Researchers in the U.S. say that deleting a specific gene in the brain of mice that have been conditioned to be depressed, has the same effect as antidepressants.
Dr. Eric Nestler, chairman of psychiatry at the University of Texas Southwestern Medical Center and the study's senior author, says that disabling a memory molecule in the brain lifts depression in mice as effectively as using antidepressants.
It seems the depressed mice became more sociable when researchers deleted a memory molecule from their brains; scientists say they believe the finding might help treat human conditions such as social phobia and post-traumatic stress.
According to Dr Olivier Berton the report's lead author, they targeted a molecule in a section of the brain known to be related to sensations of pleasure and danger, often called the reward pathway, which has been studied in relation to drugs that are abused.
Deleting the molecule from this part of the brain meant that the mice were never depressed and fearful, Berton says, even though conditions were set up that normally would make them run and hide.
Mice are normally considered to be social animals, easily approaching and greeting unfamiliar mice.
But it seems that when strange mice are aggressive, a mouse over time becomes timid and withdrawn.
Giving the timid mice antidepressants such as Prozac improves their behavior, but so does deleting a gene called BDNF, which helps regulate the release of the neurotransmitter dopamine, a key substance that carries signals from one nerve cell to another, in the brain's reward pathway.
Dr. Nestler and his colleagues exposed mice to daily bouts of "social defeat," in which they encountered aggressive mice that overcame them in fights.
This training went on for 10 days.
The mice eventually became "defeated," no longer approaching unfamiliar mice, and four weeks later, the defeated mice still avoided other mice, not only their former bullies but even smaller and more docile mice.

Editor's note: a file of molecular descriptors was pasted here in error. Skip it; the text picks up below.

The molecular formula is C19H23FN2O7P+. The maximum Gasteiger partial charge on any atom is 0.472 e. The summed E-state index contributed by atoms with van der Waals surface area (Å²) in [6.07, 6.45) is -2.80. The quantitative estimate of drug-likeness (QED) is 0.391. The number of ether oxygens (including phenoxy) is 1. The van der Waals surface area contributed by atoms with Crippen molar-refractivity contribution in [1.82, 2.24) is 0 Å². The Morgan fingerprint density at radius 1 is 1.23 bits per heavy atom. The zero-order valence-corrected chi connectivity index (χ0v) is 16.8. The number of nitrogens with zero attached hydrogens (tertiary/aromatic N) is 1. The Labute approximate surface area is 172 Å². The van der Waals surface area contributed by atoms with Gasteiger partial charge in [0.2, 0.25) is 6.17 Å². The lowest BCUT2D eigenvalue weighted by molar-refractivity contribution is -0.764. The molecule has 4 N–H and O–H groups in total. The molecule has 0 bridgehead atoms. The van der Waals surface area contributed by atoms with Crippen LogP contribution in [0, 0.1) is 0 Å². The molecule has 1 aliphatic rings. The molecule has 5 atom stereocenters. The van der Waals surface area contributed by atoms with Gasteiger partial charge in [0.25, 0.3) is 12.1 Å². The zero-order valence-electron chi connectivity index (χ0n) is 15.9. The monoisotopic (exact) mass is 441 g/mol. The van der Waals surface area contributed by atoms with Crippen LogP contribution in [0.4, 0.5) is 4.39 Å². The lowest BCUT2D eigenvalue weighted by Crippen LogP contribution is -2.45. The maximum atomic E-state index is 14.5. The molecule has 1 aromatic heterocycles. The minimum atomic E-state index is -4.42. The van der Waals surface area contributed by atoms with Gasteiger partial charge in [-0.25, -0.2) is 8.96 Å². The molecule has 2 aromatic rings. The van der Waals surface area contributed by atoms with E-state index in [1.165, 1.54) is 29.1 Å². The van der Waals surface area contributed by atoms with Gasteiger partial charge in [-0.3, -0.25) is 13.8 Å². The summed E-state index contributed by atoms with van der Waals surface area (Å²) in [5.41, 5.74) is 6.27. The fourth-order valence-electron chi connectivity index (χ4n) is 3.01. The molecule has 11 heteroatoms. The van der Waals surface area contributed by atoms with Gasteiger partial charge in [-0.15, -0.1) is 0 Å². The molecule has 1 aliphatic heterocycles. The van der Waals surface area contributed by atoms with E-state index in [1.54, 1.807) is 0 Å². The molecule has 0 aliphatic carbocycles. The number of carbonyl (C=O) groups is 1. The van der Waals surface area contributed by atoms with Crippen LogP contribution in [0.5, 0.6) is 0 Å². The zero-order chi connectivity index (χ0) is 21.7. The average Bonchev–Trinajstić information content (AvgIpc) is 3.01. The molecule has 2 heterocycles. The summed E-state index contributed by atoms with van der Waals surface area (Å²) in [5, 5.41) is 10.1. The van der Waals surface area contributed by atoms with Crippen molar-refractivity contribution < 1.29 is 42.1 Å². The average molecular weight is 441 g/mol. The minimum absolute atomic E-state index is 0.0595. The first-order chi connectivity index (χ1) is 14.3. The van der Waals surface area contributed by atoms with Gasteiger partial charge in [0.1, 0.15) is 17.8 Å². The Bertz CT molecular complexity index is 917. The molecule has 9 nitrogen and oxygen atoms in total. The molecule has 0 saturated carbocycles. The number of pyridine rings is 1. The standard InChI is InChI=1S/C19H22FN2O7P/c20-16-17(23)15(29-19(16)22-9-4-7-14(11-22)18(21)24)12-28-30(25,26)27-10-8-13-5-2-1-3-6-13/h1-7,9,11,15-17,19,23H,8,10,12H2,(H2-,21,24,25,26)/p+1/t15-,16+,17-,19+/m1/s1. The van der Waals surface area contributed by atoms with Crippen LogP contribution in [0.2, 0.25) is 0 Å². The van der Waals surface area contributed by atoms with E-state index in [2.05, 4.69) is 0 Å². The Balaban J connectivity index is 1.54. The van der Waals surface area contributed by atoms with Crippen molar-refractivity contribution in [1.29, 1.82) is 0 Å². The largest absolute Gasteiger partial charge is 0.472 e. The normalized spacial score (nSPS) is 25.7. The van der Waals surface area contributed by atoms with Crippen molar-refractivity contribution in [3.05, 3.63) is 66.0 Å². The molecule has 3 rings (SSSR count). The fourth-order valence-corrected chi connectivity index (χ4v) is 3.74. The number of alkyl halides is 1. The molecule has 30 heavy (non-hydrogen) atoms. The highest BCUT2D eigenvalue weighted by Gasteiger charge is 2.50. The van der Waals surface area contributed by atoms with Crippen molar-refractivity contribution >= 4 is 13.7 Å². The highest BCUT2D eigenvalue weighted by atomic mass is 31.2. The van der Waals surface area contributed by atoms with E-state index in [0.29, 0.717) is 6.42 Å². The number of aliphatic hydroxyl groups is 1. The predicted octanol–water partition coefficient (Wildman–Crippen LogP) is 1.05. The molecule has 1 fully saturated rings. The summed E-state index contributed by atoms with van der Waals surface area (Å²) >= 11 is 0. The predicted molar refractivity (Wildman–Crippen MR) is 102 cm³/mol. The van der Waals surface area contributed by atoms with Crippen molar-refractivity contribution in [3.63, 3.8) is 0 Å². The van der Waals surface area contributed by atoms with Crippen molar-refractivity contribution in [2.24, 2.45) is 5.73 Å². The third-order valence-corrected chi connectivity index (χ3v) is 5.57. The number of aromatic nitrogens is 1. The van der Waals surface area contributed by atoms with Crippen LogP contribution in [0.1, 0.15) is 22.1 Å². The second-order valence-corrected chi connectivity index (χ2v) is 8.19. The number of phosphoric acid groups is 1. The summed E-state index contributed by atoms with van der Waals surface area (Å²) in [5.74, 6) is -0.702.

However when given the antidepressant drugs Prozac or Tofranil, the defeated mice's social interaction improved.
Dr. Nestler says the important point is that the antidepressant worked over a long period, not just short-term, thus resembling human treatment.
The researchers hypothesized that the ventral tegmental area may be the source of BDNF in the nucleus accumbens and that this BDNF is important in shaping behavior. To test the theory, the researchers used viral gene transfer to delete the BDNF gene in the ventral tegmental area.
Mice lacking the gene did not become depressed when exposed to bullies, showing that BDNF signals from the ventral tegmental area to the nucleus accumbens are critical for animals to learn aspects of social experiences.
The loss of withdrawn behavior in mice lacking the BDNF gene echoes the behavior of mice treated with antidepressants, the researchers said.
Moreover, removal of the BDNF gene induced many of the same long-lasting changes in the nucleus accumbens as caused by chronic antidepressant treatment.
Deleting the molecule involved anesthetizing the mice, then injecting this very specific part of their brains with a virus that disables the molecule.
Berton says this kind of technique has been used experimentally in research into Parkinson's disease, and they believe that BDNF is essential in shaping changes in nerve pathways and behavior associated with social stress.
The next step says Dr.Berton, is to record the electrical activity of brain cells in the reward pathway in the mice as they undergo these tasks.